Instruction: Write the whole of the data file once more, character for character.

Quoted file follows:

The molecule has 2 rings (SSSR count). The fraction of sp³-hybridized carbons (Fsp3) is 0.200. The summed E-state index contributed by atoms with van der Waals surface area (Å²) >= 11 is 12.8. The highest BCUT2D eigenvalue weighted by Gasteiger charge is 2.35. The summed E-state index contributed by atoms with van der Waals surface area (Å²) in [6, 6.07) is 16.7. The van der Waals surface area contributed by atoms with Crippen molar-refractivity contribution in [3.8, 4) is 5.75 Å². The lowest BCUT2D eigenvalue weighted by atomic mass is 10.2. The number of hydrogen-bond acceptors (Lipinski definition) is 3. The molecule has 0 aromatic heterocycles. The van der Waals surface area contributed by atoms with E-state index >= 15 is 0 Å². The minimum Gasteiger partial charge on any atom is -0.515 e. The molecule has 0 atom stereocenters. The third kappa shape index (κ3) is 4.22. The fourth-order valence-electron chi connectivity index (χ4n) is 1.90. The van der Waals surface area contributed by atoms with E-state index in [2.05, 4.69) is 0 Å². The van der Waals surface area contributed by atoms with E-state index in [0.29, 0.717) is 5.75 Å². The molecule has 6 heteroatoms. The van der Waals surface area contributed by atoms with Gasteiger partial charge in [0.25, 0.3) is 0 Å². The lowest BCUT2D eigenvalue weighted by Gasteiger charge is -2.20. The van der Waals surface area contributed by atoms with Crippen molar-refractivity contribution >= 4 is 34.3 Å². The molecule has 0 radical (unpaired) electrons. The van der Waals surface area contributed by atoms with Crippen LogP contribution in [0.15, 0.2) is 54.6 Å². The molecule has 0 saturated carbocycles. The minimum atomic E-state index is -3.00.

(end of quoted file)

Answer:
The molecule has 2 rings (SSSR count). The fraction of sp³-hybridized carbons (Fsp3) is 0.200. The summed E-state index contributed by atoms with van der Waals surface area (Å²) >= 11 is 12.8. The highest BCUT2D eigenvalue weighted by Gasteiger charge is 2.35. The summed E-state index contributed by atoms with van der Waals surface area (Å²) in [6, 6.07) is 16.7. The van der Waals surface area contributed by atoms with Crippen molar-refractivity contribution in [3.8, 4) is 5.75 Å². The lowest BCUT2D eigenvalue weighted by atomic mass is 10.2. The number of hydrogen-bond acceptors (Lipinski definition) is 3. The molecule has 0 aromatic heterocycles. The van der Waals surface area contributed by atoms with E-state index >= 15 is 0 Å². The minimum Gasteiger partial charge on any atom is -0.515 e. The molecule has 0 atom stereocenters. The third kappa shape index (κ3) is 4.22. The fourth-order valence-electron chi connectivity index (χ4n) is 1.90. The van der Waals surface area contributed by atoms with E-state index in [2.05, 4.69) is 0 Å². The van der Waals surface area contributed by atoms with E-state index in [0.29, 0.717) is 5.75 Å². The molecule has 6 heteroatoms. The van der Waals surface area contributed by atoms with Gasteiger partial charge in [0.25, 0.3) is 0 Å². The lowest BCUT2D eigenvalue weighted by Gasteiger charge is -2.20. The van der Waals surface area contributed by atoms with Crippen molar-refractivity contribution >= 4 is 34.3 Å². The molecule has 0 radical (unpaired) electrons. The van der Waals surface area contributed by atoms with Crippen LogP contribution in [0.15, 0.2) is 54.6 Å². The molecule has 0 saturated carbocycles. The minimum atomic E-state index is -3.00.